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Ridley Scott’s Blade Runner: Technology's Link to Humanity

Many years after its release, Ridley Scott’s Blade Runner has become one of the most analyzed and debated science fiction films ever produced. The film was a failure during its initial release in 1982, the reviews were negative and it wasn’t even close to being a box office hit; however, after the director’s cut release in 1992 Blade Runner had a rebirth and it became a highly respected science fiction film. Ridley Scott’s inspiration to produce Blade Runner came from Philip K. Dick’s 1969 novel Do Androids Dream of Electric Sheep? Although the screen writers for Blade Runner mostly just took the main character from Dick’s novel, they added certain key topics that kept a relationship between the two. At the film’s premier Harrison Ford said, “It's a film about whether you can have a meaningful relationship with your toaster.”[1] Despite Ford’s reference the film is very sophisticated in respect its visionary portrayal of the consequences of technology on humanity. A central ethical question that Blade Runner raises as well as in many other popular science fiction novels and films is what the boundaries of humanity are? Blade Runner’s answer is that humanity can expand to occupy many forms and human nature reached the point where genetic engineering, human biology, and digital technology are now an important part of society.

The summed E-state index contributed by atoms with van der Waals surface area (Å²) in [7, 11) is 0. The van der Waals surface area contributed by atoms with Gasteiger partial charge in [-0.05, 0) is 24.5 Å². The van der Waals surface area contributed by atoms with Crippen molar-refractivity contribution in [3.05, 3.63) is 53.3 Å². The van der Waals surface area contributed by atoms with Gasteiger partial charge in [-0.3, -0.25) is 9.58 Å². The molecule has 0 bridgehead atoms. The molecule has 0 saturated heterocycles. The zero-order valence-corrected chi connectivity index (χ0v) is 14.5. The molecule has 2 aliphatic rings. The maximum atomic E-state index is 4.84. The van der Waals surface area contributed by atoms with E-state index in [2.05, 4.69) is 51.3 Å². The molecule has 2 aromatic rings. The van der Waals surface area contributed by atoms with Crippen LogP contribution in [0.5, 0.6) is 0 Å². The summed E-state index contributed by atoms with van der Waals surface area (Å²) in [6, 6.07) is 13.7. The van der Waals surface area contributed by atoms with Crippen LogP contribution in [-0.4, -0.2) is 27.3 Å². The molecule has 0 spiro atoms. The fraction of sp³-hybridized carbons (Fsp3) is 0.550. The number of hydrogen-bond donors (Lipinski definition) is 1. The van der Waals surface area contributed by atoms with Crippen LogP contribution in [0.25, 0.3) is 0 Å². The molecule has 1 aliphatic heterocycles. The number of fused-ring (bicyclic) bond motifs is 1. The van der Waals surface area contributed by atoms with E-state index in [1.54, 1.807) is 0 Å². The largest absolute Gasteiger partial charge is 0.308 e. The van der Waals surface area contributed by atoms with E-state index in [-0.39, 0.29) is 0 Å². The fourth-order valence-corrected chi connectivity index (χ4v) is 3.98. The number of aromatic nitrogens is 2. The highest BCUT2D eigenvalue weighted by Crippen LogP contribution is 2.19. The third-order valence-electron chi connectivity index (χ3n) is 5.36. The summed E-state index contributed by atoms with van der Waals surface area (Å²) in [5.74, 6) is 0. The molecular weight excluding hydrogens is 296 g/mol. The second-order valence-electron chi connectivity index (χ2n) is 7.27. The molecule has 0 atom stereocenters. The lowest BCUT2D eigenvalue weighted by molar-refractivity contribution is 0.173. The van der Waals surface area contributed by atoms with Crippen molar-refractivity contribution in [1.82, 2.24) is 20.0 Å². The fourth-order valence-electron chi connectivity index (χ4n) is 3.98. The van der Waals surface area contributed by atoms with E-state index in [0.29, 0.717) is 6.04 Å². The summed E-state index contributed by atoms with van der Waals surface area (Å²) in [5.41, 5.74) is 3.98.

In Philip K. Dick’s time science fiction writers that rose to fame in the 1950’s were concerned with the physics of science while Dick was more concerned about the metaphysic of it. One of the most important ideas transferred over from Dick’s novel to Blade Runner is “the problematic nature of the human being and the difficult task of being human.”[2] The film’s themes of gene...

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..., History and Memories Join Together from The People History Site. Web. .

[9] "1980s History including Popular Culture, Prices, Events, Technology and Inventions." Where People, History and Memories Join Together from The People History Site. Web. .

[10] Senior, W. A. Blade Runner and Cyberpunk Visions of Humanity." Film Criticism V21 (Fall 1996): 1-12

[11] "1970s History including Popular Culture, Prices, Events, Technology and Inventions." Where People, History and Memories Join Together from The People History Site. Web. .

[12] Slade, Joseph W. "Romanticizing Cybernetics in Ridley Scott's Blade Runner." Literature Film Quarterly 18.1 (Jan 1990): 2-64

[13] Slade, Joseph W. "Romanticizing Cybernetics in Ridley Scott's Blade Runner." Literature Film Quarterly 18.1 (Jan 1990): 2-64

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